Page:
Jackson Stephens will always be able to say he won the first major league baseball game in which he pitched and that he struck out the first major league batter he faced.

Jackson Stephens

On top of that, the former Oxford High School three-sport athlete hit a two-out, two-run single. His big hit in the home half of the fourth inning drove in the go-ahead runs as his Cincinnati Reds defeated the defending World Series champion Chicago Cubs 5-3 at Cincinnati’s Great American Ball Park on Saturday afternoon.

Stephens threw 91 pitches, struck out eight and walked just one over five innings. He allowed six hits, including two home runs in the third inning when the Cubs took a 3-0 lead. Stephens then regrouped and retired the side in order in the top of the fourth, fanning the last two hitters. He faced only four batters in the fifth.

“It’s what I saw in the aftermath of that three-run third inning that really made the difference,” Red manager Bryan Price told MLB.com. “Really, it said a lot.”  

In the home half of the fourth, the Reds struck for four runs. Adam Duvall doubled to score Scooter Gennett and put runners on second and third with no one out. After a strikeout, Chicago pitcher Eddie Butler intentionally walked Scott Schebler to load the bases.

An infield pop out gave the Cubs a chance to avoid additional damage but Reds catcher Tucker Barnhart coaxed a walk to score Joey Votto with Cincinnati’s second run. Stephens followed Barnhart and bounced the first pitch he saw up the middle and into center field. Duvall and Schebler scored easily and the Reds led 4-3.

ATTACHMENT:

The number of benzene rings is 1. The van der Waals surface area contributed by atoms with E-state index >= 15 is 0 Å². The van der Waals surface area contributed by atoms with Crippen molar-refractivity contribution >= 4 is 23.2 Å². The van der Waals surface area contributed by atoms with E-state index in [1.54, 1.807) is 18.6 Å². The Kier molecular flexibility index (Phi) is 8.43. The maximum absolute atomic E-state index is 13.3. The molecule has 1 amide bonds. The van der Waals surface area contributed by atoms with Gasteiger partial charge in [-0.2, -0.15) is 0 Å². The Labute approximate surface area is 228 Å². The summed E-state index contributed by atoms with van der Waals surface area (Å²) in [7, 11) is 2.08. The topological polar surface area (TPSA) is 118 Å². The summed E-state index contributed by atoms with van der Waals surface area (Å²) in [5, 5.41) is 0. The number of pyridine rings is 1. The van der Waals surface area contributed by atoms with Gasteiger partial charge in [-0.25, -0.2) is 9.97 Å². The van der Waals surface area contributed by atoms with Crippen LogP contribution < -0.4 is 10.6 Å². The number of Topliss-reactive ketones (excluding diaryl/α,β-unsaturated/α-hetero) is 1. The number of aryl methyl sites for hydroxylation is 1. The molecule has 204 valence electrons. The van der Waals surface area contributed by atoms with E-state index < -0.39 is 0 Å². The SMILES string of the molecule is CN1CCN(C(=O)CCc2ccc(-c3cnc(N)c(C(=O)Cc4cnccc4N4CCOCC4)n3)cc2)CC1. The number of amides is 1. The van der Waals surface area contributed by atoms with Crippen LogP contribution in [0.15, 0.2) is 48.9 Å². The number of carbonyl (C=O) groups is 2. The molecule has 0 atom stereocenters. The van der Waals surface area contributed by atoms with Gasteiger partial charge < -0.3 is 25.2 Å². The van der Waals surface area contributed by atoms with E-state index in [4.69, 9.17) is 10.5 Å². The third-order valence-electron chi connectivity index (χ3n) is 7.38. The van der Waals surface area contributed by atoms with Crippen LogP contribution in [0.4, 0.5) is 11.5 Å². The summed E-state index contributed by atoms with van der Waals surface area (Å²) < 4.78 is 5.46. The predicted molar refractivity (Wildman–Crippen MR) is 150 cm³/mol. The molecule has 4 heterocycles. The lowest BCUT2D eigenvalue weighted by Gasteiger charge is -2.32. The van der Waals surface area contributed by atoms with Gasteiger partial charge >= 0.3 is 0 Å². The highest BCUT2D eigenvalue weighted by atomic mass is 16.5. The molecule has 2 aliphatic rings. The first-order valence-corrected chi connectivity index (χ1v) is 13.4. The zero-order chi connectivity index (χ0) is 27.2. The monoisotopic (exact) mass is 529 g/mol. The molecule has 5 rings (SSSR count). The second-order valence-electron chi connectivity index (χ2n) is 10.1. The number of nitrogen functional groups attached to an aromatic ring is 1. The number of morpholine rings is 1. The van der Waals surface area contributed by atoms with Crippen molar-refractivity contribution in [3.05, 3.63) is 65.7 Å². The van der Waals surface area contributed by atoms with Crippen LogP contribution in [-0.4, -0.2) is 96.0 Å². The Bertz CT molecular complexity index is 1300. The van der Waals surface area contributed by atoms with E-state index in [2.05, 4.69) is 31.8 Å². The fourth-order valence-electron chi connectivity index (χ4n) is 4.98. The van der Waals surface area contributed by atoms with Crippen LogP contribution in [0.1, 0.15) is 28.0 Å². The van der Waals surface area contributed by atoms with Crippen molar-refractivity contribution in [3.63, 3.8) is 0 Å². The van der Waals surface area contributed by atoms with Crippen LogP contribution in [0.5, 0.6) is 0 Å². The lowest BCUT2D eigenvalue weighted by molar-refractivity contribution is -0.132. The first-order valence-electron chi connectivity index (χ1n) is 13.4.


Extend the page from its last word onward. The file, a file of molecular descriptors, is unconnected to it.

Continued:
“Bryan was like, ‘Hey, if that first pitch is there, swing at it,’” Stephens told the Cincinnati Enquirer. “I was like, ‘All right.’”

In the Chicago fifth, Stephens struck out the leadoff hitter. Jon Jay, who had a solo home run in the fourth after opening the game as a strikeout victim, singled, but Stephens retired Kris Bryant on a pop out to Votto in foul territory near first base. Anthony Rizzo’s routine fly ball to center fielder Billy Hamilton ended the inning, and Stephens’ day was done.  

The Cubs threatened in the sixth with a leadoff double by catcher Willson Contreras, who had a two-run homer off Stephens in the third, but a fly ball to center and a 5-4-3 double play ended the inning. Chicago hitters were three up, three down in the seventh.

The Reds added an insurance run in the seventh when Hamilton walked to open the inning and scored when Duvall hit into a bases-loaded double play.

Reds closer Raisel Iglesias got the final out of the eighth. He retired the Cubs in order in the ninth for a four-out save, making Stephens a winner in his major league debut.

“I think what’s most important about the outing is that he has an outing under his belt that says, ‘Hey, I can do this,’” Price told the Cincinnati Enquirer.

Now the Reds must decide whether to keep Stephens on the 25-man major league roster for another start in five days or return him to Triple-A Indianapolis and add another reliever.

“I really enjoyed watching him pitch and if he stays in our rotation, I’ll continue to enjoy watching him pitch, if he continues to do what he did today,” Price told the Enquirer.